By Hélène Dryden
Lansing Star staff writer
Lansing is joining a movement establishing itself in cities across the globe encouraging people to explore their cities on two wheels by creating a community bike share program.
About a year ago, bicycling advocates from groups such as the Tri-County Bicycle Association, Mid-Michigan Environmental Action Council and the League of Michigan Bicyclists, began meeting to plan what is now coined the Capital Community Bikeshare. The concept is to provide quick access to bike transportation to replace trips in cars.
The model proposed for Lansing is being borrowed from Washington D.C., Minneapolis, Denver and other cities across the U.S. and the world. In this model, there would be multiple automated kiosks in locations throughout Lansing. At these kiosks, customers or members would be able to rent bikes for little or no cost and return the bikes at any of the designated kiosks.
The project would initially be funded by sponsorships from private companies and then sustained by annual membership fees. The Ingham County Land Bank has been a huge support of the project and is working to find sponsors and organize planning efforts. Land Bank President Eric Schertzing says a bike share program is a great way to strengthen the attractiveness of a community. “I think it’s a whirlwind from a lot of different perspectives, it’s a great way to go shorter distances, it’s a great way to get exercise and people out moving, and then as a state capital especially, where a lot of people come in here for conferences and trade shows, it’s really ideal for tourists who want to get around and take a look at the town,” said Schertzing.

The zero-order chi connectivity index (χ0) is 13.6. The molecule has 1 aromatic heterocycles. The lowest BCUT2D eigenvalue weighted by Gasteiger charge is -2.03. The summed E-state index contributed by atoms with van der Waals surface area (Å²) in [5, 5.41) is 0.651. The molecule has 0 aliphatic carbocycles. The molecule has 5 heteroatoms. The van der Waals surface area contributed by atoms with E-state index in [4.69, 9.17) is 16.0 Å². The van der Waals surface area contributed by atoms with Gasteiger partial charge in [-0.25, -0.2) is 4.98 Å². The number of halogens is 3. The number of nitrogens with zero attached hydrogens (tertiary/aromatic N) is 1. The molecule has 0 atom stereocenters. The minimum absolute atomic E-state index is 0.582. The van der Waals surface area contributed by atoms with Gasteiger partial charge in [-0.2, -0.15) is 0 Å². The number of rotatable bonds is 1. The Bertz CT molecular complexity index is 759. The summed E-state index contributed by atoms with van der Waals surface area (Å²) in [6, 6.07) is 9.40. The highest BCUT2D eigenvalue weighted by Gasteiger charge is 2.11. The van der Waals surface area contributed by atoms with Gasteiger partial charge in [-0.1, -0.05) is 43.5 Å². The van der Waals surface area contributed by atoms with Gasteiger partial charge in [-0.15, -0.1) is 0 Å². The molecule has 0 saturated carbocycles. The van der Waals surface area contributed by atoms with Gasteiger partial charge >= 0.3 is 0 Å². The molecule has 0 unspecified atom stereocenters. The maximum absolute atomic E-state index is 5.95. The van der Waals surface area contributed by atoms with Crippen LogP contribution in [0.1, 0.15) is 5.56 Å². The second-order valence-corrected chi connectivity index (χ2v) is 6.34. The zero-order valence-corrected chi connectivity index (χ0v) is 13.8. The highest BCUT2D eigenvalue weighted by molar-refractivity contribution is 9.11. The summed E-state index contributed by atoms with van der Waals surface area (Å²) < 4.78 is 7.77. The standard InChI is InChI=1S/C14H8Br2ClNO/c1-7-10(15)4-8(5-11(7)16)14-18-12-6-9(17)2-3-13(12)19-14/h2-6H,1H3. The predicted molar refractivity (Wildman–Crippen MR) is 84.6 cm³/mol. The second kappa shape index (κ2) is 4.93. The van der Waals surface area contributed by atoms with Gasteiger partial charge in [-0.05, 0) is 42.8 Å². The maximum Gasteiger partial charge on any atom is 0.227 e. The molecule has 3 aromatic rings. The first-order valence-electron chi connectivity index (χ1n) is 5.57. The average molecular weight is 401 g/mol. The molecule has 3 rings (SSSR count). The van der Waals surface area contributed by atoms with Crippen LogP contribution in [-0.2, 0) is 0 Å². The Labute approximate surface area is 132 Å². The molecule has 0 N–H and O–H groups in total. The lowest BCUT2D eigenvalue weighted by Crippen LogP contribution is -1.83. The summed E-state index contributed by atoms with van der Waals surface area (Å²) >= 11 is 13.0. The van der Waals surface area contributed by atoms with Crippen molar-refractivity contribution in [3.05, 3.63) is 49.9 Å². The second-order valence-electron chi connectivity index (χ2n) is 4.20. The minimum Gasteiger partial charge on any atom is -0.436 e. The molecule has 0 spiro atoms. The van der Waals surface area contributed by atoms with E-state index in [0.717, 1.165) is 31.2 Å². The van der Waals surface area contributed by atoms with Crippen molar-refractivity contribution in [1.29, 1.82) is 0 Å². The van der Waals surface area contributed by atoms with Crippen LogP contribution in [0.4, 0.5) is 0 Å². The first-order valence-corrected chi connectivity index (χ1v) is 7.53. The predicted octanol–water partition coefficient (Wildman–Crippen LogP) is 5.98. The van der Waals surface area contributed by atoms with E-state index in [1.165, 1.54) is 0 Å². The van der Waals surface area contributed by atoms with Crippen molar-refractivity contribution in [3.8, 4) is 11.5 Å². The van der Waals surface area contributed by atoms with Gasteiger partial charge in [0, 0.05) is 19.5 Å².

Transportation for Michigan project coordinator Rory Neuner is also a huge advocate of the program and has been very active in its conception. Neuner says that the program would be targeting students or people who work in downtown Lansing who could use bikes to go out to lunch or get to a meeting in the city. Bikes would be rented for 30 minutes with a small rental fee added for any additional time. “It’s a quick, easy fix, it doesn’t take any additional infrastructure, you just need bicycles. You don’t need to do anything else to the roads, so it’s an easy way to get people out of their cars and onto bicycles,” said Neuner.
Current bike shops in Lansing are also very supportive of the project. “The fact that we’re going to promote the use of bikes as a form of transportation in the Lansing area is a wonderful thing” said Riverfront Cycle sales department head Kevin Nichols. Spin Bicycles owner Chad Cottom also agrees that the program could help people become more aware of the potential of bikes.
With the amount of support the project is receiving the group behind it is confident in its possibility. The group’s goals for the winter are to solidify some corporate sponsorships and figure out the project’s total costs. The group hopes to have the bike share program up and running by the spring of 2013.